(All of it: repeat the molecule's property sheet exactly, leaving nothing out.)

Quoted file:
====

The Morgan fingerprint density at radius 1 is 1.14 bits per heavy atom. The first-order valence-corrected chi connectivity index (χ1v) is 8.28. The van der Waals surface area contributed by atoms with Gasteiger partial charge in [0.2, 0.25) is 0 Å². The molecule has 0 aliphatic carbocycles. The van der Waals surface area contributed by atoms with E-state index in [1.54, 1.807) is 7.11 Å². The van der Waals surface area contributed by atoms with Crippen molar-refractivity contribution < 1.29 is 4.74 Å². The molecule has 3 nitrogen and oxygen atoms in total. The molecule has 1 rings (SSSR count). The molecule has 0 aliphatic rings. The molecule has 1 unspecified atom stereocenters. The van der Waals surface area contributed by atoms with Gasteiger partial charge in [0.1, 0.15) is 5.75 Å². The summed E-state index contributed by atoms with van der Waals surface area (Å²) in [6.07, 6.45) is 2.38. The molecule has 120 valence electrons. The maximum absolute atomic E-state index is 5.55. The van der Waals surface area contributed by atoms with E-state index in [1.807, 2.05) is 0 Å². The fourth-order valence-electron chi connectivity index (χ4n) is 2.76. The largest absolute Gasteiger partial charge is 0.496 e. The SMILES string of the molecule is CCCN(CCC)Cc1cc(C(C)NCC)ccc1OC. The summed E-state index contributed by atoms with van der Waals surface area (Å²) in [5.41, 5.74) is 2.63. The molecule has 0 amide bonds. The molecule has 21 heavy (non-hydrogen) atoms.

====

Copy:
The Morgan fingerprint density at radius 1 is 1.14 bits per heavy atom. The first-order valence-corrected chi connectivity index (χ1v) is 8.28. The van der Waals surface area contributed by atoms with Gasteiger partial charge in [0.2, 0.25) is 0 Å². The molecule has 0 aliphatic carbocycles. The van der Waals surface area contributed by atoms with E-state index in [1.54, 1.807) is 7.11 Å². The van der Waals surface area contributed by atoms with Crippen molar-refractivity contribution < 1.29 is 4.74 Å². The molecule has 3 nitrogen and oxygen atoms in total. The molecule has 1 rings (SSSR count). The molecule has 0 aliphatic rings. The molecule has 1 unspecified atom stereocenters. The van der Waals surface area contributed by atoms with Gasteiger partial charge in [0.1, 0.15) is 5.75 Å². The summed E-state index contributed by atoms with van der Waals surface area (Å²) in [6.07, 6.45) is 2.38. The molecule has 120 valence electrons. The maximum absolute atomic E-state index is 5.55. The van der Waals surface area contributed by atoms with E-state index in [1.807, 2.05) is 0 Å². The fourth-order valence-electron chi connectivity index (χ4n) is 2.76. The largest absolute Gasteiger partial charge is 0.496 e. The SMILES string of the molecule is CCCN(CCC)Cc1cc(C(C)NCC)ccc1OC. The summed E-state index contributed by atoms with van der Waals surface area (Å²) in [5.41, 5.74) is 2.63. The molecule has 0 amide bonds. The molecule has 21 heavy (non-hydrogen) atoms.